Welcome to FaceBank: Facebook Coin’s challenge to Global Banking

July 23, 2019

2 min read

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What's going on here?

Facebook’s plan to operate its own digital currency is causing major concerns to the banking industry.

What does this mean?

Facebook is aiming to use blockchain-like technology to build a new payment network from scratch, complete with its own currency. The cryptocurrency Libra, is set to launch in 2020 and it will allow billions of users to make financial transactions across the globe. However, many believe this move could undermine the stability of the banking system which has only just recovered from the 2008 crash. The Bank of International Settlements (BIS) said while there are potential benefits, such as speedier transactions and cost cutting, the adoption of digital currencies outside the current financial system could reduce competition and create data privacy issues.

Chris Hughes (co-founder of Facebook) has responded to concerns stating that Libra would hand over much of the control of monetary policy from central banks to a number of private companies. Facebook has currently partnered up with Visa, MasterCard, Paypal, Uber and Lyft for its Libra project, also attracting several venture capital and non-profit organisations. 

What's the big picture effect?

This could be a monumental change to the banking world. Both the Federal Reserve System and a separate panel, called the Financial Stability Oversight Council, are meeting to discuss Libra alongside global policy makers. The concern is not only about the reliability of Libra but about Facebook’s history of data security problems. Maxine Waters, the chair of the US House Financial Services Committee said that “Facebook has repeatedly shown a disregard for the protection and careful use of this data.”  Beyond this, she has sent Facebook executives a letter asking them to temporarily cease plans to create Libra until security and privacy concerns are addressed.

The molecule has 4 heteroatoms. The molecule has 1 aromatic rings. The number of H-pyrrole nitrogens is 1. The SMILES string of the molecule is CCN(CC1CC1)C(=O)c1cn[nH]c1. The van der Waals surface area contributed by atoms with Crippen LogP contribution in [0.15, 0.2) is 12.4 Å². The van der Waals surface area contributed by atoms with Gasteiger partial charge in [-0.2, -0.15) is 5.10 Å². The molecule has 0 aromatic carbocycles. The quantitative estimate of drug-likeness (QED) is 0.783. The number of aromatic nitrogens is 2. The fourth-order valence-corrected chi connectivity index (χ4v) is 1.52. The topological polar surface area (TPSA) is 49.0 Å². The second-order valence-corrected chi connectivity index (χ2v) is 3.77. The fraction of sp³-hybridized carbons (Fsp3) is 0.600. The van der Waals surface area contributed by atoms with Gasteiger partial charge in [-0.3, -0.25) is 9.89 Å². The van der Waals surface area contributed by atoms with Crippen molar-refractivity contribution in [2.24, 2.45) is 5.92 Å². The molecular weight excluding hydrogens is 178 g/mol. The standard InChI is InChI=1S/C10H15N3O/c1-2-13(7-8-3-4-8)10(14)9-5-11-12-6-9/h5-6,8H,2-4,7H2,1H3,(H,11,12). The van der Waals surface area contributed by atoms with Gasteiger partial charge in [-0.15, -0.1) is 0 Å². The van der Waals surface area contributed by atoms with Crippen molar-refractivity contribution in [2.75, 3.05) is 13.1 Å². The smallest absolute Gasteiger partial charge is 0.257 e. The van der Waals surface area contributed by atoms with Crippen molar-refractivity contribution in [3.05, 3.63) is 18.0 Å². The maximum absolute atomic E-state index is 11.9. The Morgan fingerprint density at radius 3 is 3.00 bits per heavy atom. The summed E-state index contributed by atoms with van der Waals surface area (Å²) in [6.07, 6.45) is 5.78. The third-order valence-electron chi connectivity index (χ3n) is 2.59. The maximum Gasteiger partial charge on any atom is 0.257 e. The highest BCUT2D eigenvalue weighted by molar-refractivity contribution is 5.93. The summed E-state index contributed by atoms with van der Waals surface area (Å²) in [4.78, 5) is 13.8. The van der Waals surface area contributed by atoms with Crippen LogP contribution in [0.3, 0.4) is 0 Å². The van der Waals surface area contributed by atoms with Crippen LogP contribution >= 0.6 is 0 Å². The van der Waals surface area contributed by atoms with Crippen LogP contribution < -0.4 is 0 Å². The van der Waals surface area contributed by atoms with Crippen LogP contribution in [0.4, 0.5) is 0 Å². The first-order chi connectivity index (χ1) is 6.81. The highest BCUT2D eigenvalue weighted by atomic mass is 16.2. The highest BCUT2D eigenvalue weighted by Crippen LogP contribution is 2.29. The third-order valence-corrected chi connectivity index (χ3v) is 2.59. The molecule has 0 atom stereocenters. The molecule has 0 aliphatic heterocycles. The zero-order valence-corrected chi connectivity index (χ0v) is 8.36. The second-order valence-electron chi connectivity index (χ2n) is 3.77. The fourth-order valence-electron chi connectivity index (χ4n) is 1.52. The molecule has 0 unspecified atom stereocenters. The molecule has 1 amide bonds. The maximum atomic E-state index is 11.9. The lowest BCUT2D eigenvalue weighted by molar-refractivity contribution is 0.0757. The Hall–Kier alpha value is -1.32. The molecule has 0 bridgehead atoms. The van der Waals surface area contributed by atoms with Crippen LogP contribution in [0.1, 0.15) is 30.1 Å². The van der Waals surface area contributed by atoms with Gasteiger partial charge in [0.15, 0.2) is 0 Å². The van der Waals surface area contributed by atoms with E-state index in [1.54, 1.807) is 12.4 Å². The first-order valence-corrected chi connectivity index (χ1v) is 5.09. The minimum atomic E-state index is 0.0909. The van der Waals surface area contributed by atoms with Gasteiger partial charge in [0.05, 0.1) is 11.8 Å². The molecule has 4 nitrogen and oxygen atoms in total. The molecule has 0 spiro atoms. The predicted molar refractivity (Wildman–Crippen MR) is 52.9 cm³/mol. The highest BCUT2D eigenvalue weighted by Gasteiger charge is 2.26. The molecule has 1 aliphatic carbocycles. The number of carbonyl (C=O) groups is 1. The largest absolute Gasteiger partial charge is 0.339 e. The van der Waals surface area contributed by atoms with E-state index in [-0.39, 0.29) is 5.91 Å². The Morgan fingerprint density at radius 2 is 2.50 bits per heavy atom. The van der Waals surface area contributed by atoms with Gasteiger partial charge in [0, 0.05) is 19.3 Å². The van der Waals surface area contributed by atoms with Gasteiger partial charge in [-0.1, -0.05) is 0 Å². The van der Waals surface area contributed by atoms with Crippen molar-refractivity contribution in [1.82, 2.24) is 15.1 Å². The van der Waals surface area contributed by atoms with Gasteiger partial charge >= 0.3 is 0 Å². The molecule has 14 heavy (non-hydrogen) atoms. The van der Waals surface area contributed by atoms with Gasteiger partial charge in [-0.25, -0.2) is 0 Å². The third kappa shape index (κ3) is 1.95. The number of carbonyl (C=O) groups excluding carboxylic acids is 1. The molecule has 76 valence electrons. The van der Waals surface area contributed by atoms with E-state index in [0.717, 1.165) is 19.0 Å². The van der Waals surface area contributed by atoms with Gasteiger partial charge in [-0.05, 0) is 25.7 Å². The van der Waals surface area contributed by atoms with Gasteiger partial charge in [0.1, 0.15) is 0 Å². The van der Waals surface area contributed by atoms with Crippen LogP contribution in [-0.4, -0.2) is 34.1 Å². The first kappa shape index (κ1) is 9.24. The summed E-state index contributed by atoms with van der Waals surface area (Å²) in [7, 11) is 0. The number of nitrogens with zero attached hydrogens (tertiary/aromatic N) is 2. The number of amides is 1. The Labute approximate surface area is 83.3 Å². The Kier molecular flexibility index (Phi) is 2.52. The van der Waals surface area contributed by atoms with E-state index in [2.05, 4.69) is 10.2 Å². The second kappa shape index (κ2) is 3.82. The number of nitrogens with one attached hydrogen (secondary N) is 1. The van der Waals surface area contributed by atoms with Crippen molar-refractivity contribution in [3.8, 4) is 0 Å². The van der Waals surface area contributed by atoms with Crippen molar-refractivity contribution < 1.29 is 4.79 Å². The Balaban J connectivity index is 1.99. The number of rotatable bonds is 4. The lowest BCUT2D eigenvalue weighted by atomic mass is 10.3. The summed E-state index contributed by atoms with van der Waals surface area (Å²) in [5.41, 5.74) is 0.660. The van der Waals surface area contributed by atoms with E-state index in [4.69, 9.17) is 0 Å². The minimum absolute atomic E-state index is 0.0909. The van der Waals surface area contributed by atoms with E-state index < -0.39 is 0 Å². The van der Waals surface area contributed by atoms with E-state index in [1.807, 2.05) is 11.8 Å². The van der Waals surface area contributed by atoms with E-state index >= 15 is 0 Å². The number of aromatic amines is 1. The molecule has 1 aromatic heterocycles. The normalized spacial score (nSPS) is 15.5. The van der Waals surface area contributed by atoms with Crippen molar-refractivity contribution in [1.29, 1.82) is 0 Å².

Many are asking for policymakers to regulate new systems to protect customers and prevent them facilitating money laundry. Jerome Powell, chairman of the US Federal Reserve said in testimony before the House Financial Services Committee “I don’t think the project can go forward… without there being broad satisfaction with the way the company has addressed money laundering, of all things”.

However, this concern is not limited to Facebook. It also extends to all other big tech firms, such as Amazon and Alibaba, that want to move into financial services. For example, some big tech companies have started offering insurance, using their platforms as a distribution channel for third party-products, including car and health insurance. Others have ventured into lending, mainly to smaller businesses and customers, typically offering small amounts of money for short periods. As such, it seems that how Facebook deals with the challenges of creating a currency will have a significant impact on the other tech companies that seek to do the same thing.

Those tech companies will be undoubtedly be watching eagerly to see where this goes. The one thing that is clear for now is that coordination between national and international authorities will be crucial to protect customers.

Report written by Maab Saifeldin

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